From: University of Maryland
Posted: Thursday, December 19, 2002
COLLEGE PARK, Md. -- A University of Maryland-led team of scientists has discovered that diamonds can be natural time capsules, preserving information about the cycling of sulfur between Earth's crust, atmosphere, and mantle some 3 billion years ago.
The findings are the latest demonstration by the team that some of Earth's oldest rocks contain "isotopic signatures" -- distinctive forms of elements like sulfur and oxygen that can reveal information about many previously unknowable aspects of Earth's early history, such as the evolution of the atmosphere and the origin of early sulfur-metabolizing life.
In the Dec. 20th edition of the journal Science, University of Maryland geologist James Farquhar and his colleagues at Maryland, the University of California, San Diego, the University of California, Los Angeles, University of Glasgow, UK and UniversitÈ Paris report that diamonds from a region in Botswana, Africa contain a distinctive ratio of three forms, or isotopes, of sulfur. The signature presence of this ratio indicates that the sulfur in these diamonds went through a nearly complete geochemical cycle.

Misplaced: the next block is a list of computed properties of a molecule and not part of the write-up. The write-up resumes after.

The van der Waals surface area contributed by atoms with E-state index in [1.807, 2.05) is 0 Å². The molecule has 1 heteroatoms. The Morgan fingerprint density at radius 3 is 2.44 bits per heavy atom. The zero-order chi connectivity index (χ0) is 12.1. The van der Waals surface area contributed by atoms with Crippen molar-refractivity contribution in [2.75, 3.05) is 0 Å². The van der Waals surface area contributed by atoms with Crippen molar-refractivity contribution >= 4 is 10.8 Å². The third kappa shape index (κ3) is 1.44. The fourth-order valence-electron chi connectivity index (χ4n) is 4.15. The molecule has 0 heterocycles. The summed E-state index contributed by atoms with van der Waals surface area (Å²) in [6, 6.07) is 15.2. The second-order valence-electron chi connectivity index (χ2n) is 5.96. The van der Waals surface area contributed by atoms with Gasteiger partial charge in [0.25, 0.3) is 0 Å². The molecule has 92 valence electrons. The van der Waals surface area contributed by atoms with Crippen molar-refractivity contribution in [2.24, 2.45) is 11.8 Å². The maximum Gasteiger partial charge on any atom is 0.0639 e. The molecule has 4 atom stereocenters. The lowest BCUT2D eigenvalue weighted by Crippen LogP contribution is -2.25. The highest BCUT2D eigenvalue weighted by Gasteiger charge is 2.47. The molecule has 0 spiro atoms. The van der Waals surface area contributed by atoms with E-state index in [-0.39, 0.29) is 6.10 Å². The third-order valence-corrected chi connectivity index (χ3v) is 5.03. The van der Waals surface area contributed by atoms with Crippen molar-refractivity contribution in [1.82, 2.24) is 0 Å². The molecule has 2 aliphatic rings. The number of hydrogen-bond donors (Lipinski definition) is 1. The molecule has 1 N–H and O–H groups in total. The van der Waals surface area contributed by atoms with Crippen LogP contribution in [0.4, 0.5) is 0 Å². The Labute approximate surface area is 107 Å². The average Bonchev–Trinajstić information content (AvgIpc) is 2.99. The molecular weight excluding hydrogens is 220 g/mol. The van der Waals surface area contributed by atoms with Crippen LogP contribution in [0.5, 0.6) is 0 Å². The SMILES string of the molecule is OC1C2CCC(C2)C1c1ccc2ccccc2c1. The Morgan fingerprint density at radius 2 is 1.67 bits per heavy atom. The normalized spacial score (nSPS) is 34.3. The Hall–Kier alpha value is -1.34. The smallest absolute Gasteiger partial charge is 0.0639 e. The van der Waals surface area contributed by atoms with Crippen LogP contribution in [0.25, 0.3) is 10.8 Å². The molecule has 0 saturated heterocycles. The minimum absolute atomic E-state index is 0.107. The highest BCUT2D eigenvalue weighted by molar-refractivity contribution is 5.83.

According to the researchers, that cycle began some three billion years ago when sulfur dioxide and hydrogen sulfide gases were spewed into the atmosphere by an ancient volcano. The sulfur-bearing gases in the early atmosphere reacted with ultraviolet light to produce the signature sulfur isotope in aerosols that floated back to the Earth's surface and were incorporated in ancient sedimentary rocks as sulfides. The tectonic plate containing this sedimentary rock eventually moved downward beneath another plate into the underlying mantle through a process scientists call subduction. When diamonds formed in the mantle, the sulfides with their signature sulfur isotopes were trapped inside. These processes all happened during the Archean period. Later, the diamonds were brought to Earth's surface by volcanic processes and eventually mined.
Credit: James Farquhar, University of Maryland
Download PDF Image: sulfurcycle.zip(299KB)
"These findings have the potential to vastly increase our knowledge of Earth's early history," said Farquhar an assistant professor in the University of Maryland's Earth Systems Science Interdisciplinary Center and the department of geology. "This study conclusively demonstrates that distinctive isotopic signatures created in the Earth's early atmosphere can be found in ancient rocks from the Earth's surface, and that this signature also can be transported deep into the Earth's mantle. These isotopic signatures are nearly perfect tracers for the cycling of these elements between the earth's atmosphere, its surface, and its mantle."